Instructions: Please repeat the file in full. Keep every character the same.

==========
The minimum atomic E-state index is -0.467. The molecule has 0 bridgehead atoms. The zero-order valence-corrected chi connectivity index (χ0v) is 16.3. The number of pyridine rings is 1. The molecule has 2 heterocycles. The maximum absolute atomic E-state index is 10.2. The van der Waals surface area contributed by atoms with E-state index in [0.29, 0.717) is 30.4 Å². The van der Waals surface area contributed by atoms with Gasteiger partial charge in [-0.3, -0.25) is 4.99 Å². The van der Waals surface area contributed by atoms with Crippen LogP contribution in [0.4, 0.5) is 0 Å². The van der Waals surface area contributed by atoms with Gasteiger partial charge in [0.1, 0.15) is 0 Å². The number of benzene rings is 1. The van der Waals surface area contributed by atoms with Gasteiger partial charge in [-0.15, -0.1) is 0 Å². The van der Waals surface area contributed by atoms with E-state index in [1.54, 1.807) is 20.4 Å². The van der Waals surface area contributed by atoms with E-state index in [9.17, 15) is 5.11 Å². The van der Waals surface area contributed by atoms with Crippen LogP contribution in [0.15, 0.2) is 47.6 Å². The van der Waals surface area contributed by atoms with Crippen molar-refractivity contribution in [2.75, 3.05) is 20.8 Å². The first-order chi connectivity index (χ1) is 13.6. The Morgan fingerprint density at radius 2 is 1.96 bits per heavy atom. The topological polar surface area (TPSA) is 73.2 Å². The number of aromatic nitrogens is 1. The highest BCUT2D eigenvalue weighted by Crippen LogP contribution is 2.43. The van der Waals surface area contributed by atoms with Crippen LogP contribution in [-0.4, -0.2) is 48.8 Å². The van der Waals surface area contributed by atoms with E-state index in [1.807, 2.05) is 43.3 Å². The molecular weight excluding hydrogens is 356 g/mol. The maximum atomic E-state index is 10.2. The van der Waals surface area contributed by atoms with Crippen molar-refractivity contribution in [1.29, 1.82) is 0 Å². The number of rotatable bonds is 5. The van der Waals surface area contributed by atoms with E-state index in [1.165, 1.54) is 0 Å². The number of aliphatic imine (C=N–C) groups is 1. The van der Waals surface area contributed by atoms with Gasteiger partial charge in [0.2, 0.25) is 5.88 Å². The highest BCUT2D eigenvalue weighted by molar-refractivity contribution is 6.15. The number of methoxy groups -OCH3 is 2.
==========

The minimum atomic E-state index is -0.467. The molecule has 0 bridgehead atoms. The zero-order valence-corrected chi connectivity index (χ0v) is 16.3. The number of pyridine rings is 1. The molecule has 2 heterocycles. The maximum absolute atomic E-state index is 10.2. The van der Waals surface area contributed by atoms with E-state index in [0.29, 0.717) is 30.4 Å². The van der Waals surface area contributed by atoms with Gasteiger partial charge in [-0.3, -0.25) is 4.99 Å². The van der Waals surface area contributed by atoms with Crippen LogP contribution in [0.4, 0.5) is 0 Å². The van der Waals surface area contributed by atoms with Gasteiger partial charge in [0.1, 0.15) is 0 Å². The number of benzene rings is 1. The van der Waals surface area contributed by atoms with Gasteiger partial charge in [-0.15, -0.1) is 0 Å². The van der Waals surface area contributed by atoms with E-state index in [1.54, 1.807) is 20.4 Å². The van der Waals surface area contributed by atoms with E-state index in [9.17, 15) is 5.11 Å². The van der Waals surface area contributed by atoms with Crippen LogP contribution in [0.15, 0.2) is 47.6 Å². The van der Waals surface area contributed by atoms with Crippen molar-refractivity contribution in [2.75, 3.05) is 20.8 Å². The first-order chi connectivity index (χ1) is 13.6. The Morgan fingerprint density at radius 2 is 1.96 bits per heavy atom. The topological polar surface area (TPSA) is 73.2 Å². The number of aromatic nitrogens is 1. The highest BCUT2D eigenvalue weighted by Crippen LogP contribution is 2.43. The van der Waals surface area contributed by atoms with Crippen LogP contribution in [-0.4, -0.2) is 48.8 Å². The van der Waals surface area contributed by atoms with E-state index in [1.807, 2.05) is 43.3 Å². The molecular weight excluding hydrogens is 356 g/mol. The maximum atomic E-state index is 10.2. The van der Waals surface area contributed by atoms with Crippen molar-refractivity contribution in [1.29, 1.82) is 0 Å². The number of rotatable bonds is 5. The van der Waals surface area contributed by atoms with E-state index in [1.165, 1.54) is 0 Å². The number of aliphatic imine (C=N–C) groups is 1. The van der Waals surface area contributed by atoms with Gasteiger partial charge in [0.2, 0.25) is 5.88 Å². The highest BCUT2D eigenvalue weighted by molar-refractivity contribution is 6.15. The number of methoxy groups -OCH3 is 2.